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Everything is going wrong, it seems – until I’m reminded that not quite everything is

It’s just the normal midlife cocktail of domestic worries, teenage children and ongoing health issues.

It’s been a funny couple of weeks. No, “funny” isn’t the right word. Stressful. A bit up and down, a bit changeable. Too much happening at once.

I’m in the final throes of this album I’m making, so I’m at the stage of checking mixes, which means listening to the tracks in a way no one ever will again – ignoring the tune and the lyrics, but poring over the tone of the snare drum, the level of that backing vocal on the second chorus. It’s the nuts and bolts of making a record, quite fun in its own way, and would be absolutely fine if there hadn’t also been other things going on.

I won’t bore you with the details. It’s just the normal midlife cocktail of domestic worries, teenage children leaving home and ongoing health issues, which have all conspired to happen at the same time, leaving me tense and sleepless.

One of us falls victim to a street crime, and though no harm is done, a little bit of harm is always done, isn’t it? It’s upsetting and leaves you shaken, as if you weren’t already. A small scar, to add to others.

At a routine check-up with my GP, I see him glance at his screen and clock my date of birth, which leads to him coming up with a shopping list of tests needed sooner or later. Another mammogram. A possible bone density scan. Cholesterol and blood pressure. And Ben, too, has another round of his usual appointments, letters of referral lying by the kettle, all the fun of the fair.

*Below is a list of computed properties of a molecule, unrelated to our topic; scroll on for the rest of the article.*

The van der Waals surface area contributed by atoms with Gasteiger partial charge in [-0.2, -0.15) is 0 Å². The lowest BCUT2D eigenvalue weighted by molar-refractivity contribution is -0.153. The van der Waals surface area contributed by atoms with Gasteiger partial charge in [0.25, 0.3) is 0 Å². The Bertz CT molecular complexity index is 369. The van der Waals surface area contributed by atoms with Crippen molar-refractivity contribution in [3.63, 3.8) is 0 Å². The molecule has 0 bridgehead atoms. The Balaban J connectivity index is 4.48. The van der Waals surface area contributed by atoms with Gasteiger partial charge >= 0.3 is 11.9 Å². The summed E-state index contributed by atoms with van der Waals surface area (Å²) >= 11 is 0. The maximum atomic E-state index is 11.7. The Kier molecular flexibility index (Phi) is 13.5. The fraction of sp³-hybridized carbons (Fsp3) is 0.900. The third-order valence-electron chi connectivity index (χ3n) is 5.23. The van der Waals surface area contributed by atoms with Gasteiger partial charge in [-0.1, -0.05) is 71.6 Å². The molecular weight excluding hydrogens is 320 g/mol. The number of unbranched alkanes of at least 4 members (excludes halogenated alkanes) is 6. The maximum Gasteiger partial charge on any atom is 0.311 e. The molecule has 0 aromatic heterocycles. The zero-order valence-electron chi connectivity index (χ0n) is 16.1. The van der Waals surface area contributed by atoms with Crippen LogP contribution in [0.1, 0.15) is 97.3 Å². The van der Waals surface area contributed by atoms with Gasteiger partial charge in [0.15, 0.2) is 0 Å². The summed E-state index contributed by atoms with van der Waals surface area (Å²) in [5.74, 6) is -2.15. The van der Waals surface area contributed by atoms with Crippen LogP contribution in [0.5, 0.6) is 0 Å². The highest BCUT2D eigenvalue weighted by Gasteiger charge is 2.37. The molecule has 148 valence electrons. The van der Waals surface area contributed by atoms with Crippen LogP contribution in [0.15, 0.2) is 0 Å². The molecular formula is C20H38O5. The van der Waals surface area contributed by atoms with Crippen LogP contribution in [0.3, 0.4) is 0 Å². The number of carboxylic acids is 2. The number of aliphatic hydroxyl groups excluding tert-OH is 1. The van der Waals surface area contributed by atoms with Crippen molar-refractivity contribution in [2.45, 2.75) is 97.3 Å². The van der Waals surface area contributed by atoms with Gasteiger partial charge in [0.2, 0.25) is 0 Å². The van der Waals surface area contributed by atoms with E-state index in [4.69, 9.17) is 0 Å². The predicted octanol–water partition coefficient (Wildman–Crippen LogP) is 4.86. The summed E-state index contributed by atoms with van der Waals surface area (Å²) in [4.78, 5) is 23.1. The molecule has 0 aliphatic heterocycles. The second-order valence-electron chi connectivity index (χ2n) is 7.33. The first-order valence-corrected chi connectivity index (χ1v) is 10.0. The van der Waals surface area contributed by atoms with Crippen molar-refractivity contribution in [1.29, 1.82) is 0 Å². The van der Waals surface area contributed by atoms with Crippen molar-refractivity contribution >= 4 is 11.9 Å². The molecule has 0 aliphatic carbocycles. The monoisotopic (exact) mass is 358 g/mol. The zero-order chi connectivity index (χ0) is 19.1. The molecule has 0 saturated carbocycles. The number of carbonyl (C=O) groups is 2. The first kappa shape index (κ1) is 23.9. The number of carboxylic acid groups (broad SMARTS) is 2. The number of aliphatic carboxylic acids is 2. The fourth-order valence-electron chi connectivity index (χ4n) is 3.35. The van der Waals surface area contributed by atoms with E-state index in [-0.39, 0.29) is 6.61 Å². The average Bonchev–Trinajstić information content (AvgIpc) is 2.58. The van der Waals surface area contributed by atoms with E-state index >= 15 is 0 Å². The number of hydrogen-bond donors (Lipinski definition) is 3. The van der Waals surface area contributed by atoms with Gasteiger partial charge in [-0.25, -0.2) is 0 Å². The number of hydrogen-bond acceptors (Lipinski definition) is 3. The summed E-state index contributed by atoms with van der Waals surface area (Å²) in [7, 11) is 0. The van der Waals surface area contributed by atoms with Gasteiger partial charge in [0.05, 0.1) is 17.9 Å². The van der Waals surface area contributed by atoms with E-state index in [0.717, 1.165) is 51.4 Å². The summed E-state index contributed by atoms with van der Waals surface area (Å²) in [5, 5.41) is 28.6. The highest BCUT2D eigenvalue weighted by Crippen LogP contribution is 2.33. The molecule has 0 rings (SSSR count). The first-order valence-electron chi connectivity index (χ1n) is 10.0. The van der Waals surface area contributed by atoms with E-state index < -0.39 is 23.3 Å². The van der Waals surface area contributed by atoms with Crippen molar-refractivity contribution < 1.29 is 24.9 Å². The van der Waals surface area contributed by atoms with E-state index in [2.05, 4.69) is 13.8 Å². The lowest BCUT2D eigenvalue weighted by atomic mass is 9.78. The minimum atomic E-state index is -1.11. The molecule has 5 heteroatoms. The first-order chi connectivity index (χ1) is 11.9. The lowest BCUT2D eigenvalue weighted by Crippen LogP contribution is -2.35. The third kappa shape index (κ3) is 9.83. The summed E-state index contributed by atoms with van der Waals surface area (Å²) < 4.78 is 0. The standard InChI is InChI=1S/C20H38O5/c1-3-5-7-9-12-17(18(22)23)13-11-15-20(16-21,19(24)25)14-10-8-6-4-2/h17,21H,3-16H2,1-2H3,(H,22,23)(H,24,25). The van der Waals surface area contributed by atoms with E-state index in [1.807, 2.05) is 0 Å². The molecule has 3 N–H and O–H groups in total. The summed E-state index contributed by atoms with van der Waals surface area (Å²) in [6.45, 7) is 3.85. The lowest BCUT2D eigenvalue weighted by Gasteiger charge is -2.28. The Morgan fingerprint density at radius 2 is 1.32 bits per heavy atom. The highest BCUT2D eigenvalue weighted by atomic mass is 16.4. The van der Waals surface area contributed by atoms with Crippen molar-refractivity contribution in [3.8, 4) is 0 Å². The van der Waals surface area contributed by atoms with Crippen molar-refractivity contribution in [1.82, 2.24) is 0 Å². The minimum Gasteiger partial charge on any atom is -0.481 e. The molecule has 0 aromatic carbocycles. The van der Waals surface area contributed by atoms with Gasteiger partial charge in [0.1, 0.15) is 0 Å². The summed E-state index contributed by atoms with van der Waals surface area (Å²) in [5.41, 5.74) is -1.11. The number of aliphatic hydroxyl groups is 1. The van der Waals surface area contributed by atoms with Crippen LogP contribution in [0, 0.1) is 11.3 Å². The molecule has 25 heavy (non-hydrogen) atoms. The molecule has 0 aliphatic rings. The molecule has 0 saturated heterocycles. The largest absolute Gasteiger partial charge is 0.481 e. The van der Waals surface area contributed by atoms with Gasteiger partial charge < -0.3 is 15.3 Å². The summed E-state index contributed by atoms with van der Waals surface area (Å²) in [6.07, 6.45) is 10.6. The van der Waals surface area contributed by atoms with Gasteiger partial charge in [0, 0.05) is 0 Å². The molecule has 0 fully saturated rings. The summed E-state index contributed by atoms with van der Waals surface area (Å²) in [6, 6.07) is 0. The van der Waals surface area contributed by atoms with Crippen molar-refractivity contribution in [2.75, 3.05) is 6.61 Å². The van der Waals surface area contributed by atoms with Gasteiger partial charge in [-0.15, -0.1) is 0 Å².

Back home, I try to take up mindfulness again and buy some herbal sleeping tablets, which don’t work as well as the proper ones, and a “relaxing pillow spray”, which, when I squirt it everywhere that night, gives me hay fever.

In the middle of it all, I turn 55, and it is my first birthday ever in which there is no card to open from either parent. I realise that I now qualify for the senior aerobics at the local gym. Ben asks whether I’m planning to join. “No, I’d probably put my back out,” I say. Then he gives me my present, which is all the old camcorder films of the kids, transferred on to discs, labelled with the year, and put in order in a CD wallet. When I see it, I burst into tears, partly because it is a lovely present and partly because it’s been that kind of week.